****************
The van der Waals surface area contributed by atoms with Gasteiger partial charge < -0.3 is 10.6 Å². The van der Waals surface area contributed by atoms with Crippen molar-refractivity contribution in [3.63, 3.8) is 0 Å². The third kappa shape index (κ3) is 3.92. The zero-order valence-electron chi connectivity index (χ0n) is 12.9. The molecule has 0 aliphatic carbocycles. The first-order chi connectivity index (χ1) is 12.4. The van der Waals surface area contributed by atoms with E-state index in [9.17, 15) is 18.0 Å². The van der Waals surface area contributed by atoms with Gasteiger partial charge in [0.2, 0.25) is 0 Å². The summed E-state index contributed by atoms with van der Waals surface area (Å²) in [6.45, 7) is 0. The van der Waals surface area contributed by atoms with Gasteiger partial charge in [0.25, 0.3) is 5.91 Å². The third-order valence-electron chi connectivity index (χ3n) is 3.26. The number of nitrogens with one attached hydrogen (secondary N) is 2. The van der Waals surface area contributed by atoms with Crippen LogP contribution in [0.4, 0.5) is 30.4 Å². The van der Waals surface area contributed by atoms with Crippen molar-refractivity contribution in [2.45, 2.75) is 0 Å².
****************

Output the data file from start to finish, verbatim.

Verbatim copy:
The van der Waals surface area contributed by atoms with Gasteiger partial charge < -0.3 is 10.6 Å². The van der Waals surface area contributed by atoms with Crippen molar-refractivity contribution in [3.63, 3.8) is 0 Å². The third kappa shape index (κ3) is 3.92. The zero-order valence-electron chi connectivity index (χ0n) is 12.9. The molecule has 0 aliphatic carbocycles. The first-order chi connectivity index (χ1) is 12.4. The van der Waals surface area contributed by atoms with E-state index in [9.17, 15) is 18.0 Å². The van der Waals surface area contributed by atoms with Gasteiger partial charge in [0.2, 0.25) is 0 Å². The summed E-state index contributed by atoms with van der Waals surface area (Å²) in [6.45, 7) is 0. The van der Waals surface area contributed by atoms with Gasteiger partial charge in [0.25, 0.3) is 5.91 Å². The third-order valence-electron chi connectivity index (χ3n) is 3.26. The number of nitrogens with one attached hydrogen (secondary N) is 2. The van der Waals surface area contributed by atoms with Crippen LogP contribution in [0.4, 0.5) is 30.4 Å². The van der Waals surface area contributed by atoms with Crippen molar-refractivity contribution in [2.45, 2.75) is 0 Å².